• Almost every company sees the Corona crisis as a factor influencing these processes.

This is why we are delighted to give you an update from h+p’s digital workshop today.      

Order Optimizer - The Digital Order Center for Retailers

The h+p fashion platform is extended to include another module – the Order Optimizer. The Order Optimizer is digital order center for fast and easy capturing of orders with the help of h+p benchmarks. For order and re-order lines, fully digital and intuitive to use. Retailers can use it to place orders for goods based on manufacturers’ digital product catalogues by placing individual products, complete looks or specific flash lines into the shopping cart at the click of a mouse using a drag & drop function.


Illustration: Order Optimizer - Transfer articles from the catalogue to the trade order

Alternatively, orders can also be generated manually by entering basic data (image, article number or designation) as a fast entry to be completed at a later point in time. 



Illustration: Manual system of an article for the retailer order

The h+p benchmarks will ensure orders are optimised while they are being generated – by recommendations and/or proposals for sizes, proportions of colours, ratios between tops and bottoms, quantities, order limits, to name but a few parameters.  

Once approved by the buyer, the orders placed are transferred to manufacturers/suppliers in an automated way and reported to the retailers’ merchandise management system.

Captured and placed orders can be viewed in the Order Center any time. Filters ease searching, finding and viewing all orders.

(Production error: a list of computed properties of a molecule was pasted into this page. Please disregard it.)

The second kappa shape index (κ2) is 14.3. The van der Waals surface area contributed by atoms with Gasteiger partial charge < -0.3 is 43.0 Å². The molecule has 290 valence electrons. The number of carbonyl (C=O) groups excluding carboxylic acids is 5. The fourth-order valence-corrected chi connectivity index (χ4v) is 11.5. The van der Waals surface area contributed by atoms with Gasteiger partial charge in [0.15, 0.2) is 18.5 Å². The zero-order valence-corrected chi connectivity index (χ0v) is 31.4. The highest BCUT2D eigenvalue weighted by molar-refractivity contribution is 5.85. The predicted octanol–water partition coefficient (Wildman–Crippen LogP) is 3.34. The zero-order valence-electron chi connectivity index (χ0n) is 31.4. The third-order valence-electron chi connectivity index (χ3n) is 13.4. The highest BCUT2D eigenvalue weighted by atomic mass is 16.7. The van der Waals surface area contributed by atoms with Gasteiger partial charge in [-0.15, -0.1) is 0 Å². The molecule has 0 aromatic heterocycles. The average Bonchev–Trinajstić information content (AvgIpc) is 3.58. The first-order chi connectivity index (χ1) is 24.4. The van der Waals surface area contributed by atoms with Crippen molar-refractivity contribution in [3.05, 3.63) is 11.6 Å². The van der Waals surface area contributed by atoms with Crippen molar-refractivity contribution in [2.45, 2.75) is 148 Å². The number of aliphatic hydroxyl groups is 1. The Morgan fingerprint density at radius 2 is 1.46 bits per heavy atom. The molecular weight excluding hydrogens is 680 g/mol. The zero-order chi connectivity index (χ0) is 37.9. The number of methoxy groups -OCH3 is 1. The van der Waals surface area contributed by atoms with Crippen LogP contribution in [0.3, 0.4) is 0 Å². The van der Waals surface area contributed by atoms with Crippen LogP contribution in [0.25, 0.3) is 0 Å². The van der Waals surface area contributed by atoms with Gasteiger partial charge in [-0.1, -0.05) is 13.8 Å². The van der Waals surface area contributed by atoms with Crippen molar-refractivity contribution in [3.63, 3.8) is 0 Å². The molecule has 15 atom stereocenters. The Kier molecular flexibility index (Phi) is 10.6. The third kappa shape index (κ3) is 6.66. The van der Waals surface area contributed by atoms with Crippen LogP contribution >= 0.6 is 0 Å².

Against this backdrop we are delighted to present a first release of the Order Optimizer developed by MobiMedia and hachmeister + partner. The Order Optimizer is fully integrated into the MobiMedia Quintet 24 Order Portal and a smart, digital retail-order tool that connects buyers and suppliers with each other.

Commenting on this Hannes Rambold, member of the MobiMedia board, says: “Thanks to the Order Portal Q24 and the Order Optimizer online order trade shows are possible today/will be possible in future.”

Smarter ordering, selecting individual products or complete looks from a digital showroom or a digital product catalogue or entering items manually by text or image capture fast and intuitively and optimising them by means of hachmeister + partner benchmarks.

Increased efficiency by substantially reduced manual workload associated with capturing orders, matching orders between retail and industry and, hence, faster communication on order and re-order demands. 

Interested in leveraging the benefits of the Order Optimizer? Then register for a demo appointment at www.hachmeister-partner.de/orderoptimizer.html


Christoph Schwarzl
Managing Partner
h+p solutions GmbH